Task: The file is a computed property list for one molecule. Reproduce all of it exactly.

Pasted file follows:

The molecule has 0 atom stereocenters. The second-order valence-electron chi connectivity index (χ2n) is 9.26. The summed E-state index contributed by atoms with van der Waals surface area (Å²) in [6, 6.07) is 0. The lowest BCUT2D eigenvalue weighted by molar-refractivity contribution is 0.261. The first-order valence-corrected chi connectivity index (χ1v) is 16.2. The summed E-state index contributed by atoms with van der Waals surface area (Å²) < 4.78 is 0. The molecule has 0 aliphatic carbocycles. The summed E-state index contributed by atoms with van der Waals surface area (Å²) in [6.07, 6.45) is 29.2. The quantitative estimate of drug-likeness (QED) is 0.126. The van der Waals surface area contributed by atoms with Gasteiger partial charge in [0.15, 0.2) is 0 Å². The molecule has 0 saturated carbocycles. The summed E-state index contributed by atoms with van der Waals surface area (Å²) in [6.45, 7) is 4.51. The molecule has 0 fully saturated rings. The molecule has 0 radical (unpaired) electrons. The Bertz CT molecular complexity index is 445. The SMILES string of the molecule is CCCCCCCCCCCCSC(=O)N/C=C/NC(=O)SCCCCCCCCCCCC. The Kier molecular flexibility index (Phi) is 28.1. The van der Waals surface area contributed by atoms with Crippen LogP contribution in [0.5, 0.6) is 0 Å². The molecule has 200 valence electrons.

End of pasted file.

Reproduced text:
The molecule has 0 atom stereocenters. The second-order valence-electron chi connectivity index (χ2n) is 9.26. The summed E-state index contributed by atoms with van der Waals surface area (Å²) in [6, 6.07) is 0. The lowest BCUT2D eigenvalue weighted by molar-refractivity contribution is 0.261. The first-order valence-corrected chi connectivity index (χ1v) is 16.2. The summed E-state index contributed by atoms with van der Waals surface area (Å²) < 4.78 is 0. The molecule has 0 aliphatic carbocycles. The summed E-state index contributed by atoms with van der Waals surface area (Å²) in [6.07, 6.45) is 29.2. The quantitative estimate of drug-likeness (QED) is 0.126. The van der Waals surface area contributed by atoms with Gasteiger partial charge in [0.15, 0.2) is 0 Å². The molecule has 0 saturated carbocycles. The summed E-state index contributed by atoms with van der Waals surface area (Å²) in [6.45, 7) is 4.51. The molecule has 0 fully saturated rings. The molecule has 0 radical (unpaired) electrons. The Bertz CT molecular complexity index is 445. The SMILES string of the molecule is CCCCCCCCCCCCSC(=O)N/C=C/NC(=O)SCCCCCCCCCCCC. The Kier molecular flexibility index (Phi) is 28.1. The van der Waals surface area contributed by atoms with Crippen LogP contribution in [0.5, 0.6) is 0 Å². The molecule has 200 valence electrons.